Prologue hopes to unite community through discussion of food and theater

November 28, 2016

Dillon Taunton

dtaunton@uccs.edu

     With the holidays approaching, a dinner shared among friends can warm the body and the soul.

     Award-winning actress Sally Hybl will join Kevin Landis, theater and dance program director, in the Prologue Series to host a Dickensian feast on Dec. 4 at the Dusty Loo Bon Vivant Theater.

     The event, Christmas Culinary Delights, coincides with “A Christmas Carol,” which will run Dec. 1-24.

     According to Landis, the relationship between food and theater is engraved in the art. Everyone involved in a theatrical performance has a food story, which is part of what influenced the creation of this prologue.

     “‘A Christmas Carol’ is filled with references to food and beautiful monologues of the things that people are eating at the holiday season. I have been looking for an excuse to do a talk about food for years, because it is something I am interested in,” said Landis.

     To create the feeling of community, Landis and Hybl designed the event to feel like a dinner among friends. In the spirit of the holidays, Landis and Hybl will cook minced pies.

     “Minced pies have so many variants, sweet and savory, and that is what theater is. We create the best when we bring many different ingredients to the table,” said Hybl.

     The goal of the conversation and the cooking is for students to set aside their differences and recognize what is important.

     “The event will be interspersed with conversation between (Hybl) and I, as friends and theater people chatting about our lives and our experience in theater all the while cooking a meal for the audience,” said Landis.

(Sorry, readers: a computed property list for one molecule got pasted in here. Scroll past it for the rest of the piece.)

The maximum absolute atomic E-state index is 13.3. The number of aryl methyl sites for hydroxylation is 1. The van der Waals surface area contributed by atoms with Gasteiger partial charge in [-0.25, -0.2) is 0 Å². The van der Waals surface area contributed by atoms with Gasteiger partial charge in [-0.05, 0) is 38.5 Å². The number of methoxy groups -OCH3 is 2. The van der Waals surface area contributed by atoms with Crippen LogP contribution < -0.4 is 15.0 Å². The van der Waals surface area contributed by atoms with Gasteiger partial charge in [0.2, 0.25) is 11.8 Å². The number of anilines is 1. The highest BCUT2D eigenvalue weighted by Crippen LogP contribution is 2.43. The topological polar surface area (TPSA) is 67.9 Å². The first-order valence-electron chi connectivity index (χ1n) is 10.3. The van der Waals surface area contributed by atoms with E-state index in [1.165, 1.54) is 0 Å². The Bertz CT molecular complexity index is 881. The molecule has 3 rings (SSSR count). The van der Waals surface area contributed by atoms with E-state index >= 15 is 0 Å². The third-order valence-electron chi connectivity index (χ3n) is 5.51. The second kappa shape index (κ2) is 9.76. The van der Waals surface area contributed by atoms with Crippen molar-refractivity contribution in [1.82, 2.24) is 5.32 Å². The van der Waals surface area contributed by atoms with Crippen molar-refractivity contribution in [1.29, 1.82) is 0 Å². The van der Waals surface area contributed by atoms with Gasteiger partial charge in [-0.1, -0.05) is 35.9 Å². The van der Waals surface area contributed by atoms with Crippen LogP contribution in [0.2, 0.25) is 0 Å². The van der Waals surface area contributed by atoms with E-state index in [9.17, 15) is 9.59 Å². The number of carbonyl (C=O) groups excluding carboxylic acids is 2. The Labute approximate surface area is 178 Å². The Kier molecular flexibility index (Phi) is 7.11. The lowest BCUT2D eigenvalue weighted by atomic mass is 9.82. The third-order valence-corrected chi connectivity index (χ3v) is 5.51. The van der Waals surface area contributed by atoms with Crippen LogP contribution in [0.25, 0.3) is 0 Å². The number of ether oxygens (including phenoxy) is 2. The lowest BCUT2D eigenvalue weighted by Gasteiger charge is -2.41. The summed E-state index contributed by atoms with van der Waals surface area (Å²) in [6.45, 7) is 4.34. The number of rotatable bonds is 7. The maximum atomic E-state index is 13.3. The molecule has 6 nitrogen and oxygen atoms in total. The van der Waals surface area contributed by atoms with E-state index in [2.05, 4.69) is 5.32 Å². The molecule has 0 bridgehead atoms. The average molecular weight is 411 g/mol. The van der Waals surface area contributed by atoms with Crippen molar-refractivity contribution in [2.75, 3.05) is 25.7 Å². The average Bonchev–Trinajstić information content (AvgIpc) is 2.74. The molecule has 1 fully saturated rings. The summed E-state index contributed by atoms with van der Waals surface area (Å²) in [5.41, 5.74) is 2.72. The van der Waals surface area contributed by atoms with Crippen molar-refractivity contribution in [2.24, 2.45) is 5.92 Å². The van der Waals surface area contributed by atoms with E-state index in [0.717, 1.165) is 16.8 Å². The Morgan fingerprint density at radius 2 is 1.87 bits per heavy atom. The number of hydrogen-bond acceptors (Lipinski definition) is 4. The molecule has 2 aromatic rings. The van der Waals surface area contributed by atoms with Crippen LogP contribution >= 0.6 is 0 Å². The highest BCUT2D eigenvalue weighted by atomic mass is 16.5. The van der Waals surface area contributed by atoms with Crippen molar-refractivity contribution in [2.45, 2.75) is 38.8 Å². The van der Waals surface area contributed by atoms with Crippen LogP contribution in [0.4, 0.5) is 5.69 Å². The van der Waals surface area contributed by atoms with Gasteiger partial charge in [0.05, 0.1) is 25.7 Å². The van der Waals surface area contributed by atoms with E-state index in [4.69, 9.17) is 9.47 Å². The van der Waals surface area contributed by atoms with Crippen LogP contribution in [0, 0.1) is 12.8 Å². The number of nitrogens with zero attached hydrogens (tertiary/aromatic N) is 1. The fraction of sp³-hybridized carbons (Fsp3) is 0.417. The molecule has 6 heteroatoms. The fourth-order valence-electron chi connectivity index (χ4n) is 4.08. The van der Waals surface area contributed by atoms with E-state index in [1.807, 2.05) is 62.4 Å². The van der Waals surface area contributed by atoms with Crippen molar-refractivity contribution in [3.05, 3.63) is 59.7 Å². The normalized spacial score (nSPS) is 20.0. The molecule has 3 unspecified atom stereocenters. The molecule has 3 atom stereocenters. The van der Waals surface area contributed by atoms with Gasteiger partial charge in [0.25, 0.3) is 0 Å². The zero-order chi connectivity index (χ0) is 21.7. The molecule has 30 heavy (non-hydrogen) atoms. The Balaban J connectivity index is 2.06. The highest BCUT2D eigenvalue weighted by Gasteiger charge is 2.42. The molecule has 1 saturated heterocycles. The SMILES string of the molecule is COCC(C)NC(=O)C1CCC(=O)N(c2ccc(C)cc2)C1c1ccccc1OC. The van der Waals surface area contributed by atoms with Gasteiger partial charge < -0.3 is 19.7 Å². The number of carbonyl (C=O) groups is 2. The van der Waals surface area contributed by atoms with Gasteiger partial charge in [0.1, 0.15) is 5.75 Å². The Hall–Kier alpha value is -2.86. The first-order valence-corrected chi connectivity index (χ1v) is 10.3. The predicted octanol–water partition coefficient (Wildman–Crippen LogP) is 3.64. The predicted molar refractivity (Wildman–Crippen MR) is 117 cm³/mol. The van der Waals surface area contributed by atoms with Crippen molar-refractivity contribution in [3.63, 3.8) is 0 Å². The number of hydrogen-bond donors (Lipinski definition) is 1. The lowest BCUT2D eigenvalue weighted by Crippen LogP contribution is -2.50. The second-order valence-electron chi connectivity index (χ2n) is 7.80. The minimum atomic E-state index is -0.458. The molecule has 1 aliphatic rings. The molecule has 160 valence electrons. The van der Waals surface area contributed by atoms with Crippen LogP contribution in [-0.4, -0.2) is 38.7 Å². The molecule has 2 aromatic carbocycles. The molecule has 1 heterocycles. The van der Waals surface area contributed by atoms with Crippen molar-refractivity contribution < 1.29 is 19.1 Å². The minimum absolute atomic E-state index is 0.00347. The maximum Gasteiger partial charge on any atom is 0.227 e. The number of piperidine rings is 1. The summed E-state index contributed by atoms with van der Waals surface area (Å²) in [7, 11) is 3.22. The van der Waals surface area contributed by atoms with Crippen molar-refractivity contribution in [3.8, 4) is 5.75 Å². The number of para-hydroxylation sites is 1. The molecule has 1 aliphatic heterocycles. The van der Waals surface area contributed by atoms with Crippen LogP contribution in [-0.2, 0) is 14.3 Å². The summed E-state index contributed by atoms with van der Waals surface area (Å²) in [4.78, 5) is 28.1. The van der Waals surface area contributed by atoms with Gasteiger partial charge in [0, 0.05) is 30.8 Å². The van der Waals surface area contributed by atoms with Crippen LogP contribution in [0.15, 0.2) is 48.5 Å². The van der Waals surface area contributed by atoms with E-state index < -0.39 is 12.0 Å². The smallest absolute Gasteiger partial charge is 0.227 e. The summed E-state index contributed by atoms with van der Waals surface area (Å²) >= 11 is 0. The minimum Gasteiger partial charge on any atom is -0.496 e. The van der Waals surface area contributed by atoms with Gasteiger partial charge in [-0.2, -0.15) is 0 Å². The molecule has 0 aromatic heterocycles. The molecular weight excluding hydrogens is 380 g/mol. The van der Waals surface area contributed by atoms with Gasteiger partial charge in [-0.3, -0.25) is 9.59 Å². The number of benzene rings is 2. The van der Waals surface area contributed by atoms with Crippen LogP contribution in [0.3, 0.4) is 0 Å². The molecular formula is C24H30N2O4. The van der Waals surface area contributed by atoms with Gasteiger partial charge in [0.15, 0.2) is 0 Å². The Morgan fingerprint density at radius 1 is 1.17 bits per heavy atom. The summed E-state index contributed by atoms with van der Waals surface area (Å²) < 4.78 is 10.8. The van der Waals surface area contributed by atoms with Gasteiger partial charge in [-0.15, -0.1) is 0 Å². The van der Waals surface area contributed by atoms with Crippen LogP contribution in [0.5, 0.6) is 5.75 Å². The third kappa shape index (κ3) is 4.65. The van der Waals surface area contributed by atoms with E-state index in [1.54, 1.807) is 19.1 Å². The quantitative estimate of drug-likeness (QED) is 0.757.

Even though food and theater are intertwined in “A Christmas Carol,” food has always been a part of the conversation in modern theater, according to Landis.

     “I have a passion regarding the way food in the history of theater has been used on stage. The festival of Dionysius that started Western theater was a festival about food and wine. There are so many places in history where we can look about how communities come around food and theater,” said Landis.

     Hybl’s personal experience with food and theater is what inspired her to create this event.

     “One of the most critical things I do, as the chief in charge of dinner, is get people to sit around the dinner table as many nights a week as we can,” said Hybl.

     “There is a real sense of family in theater, so I hope there is a visceral reaction to the smell of food and of Christmas that leads the students to think this is a welcoming place for them.”

     Students can reserve seats on theatreworkscs.org/.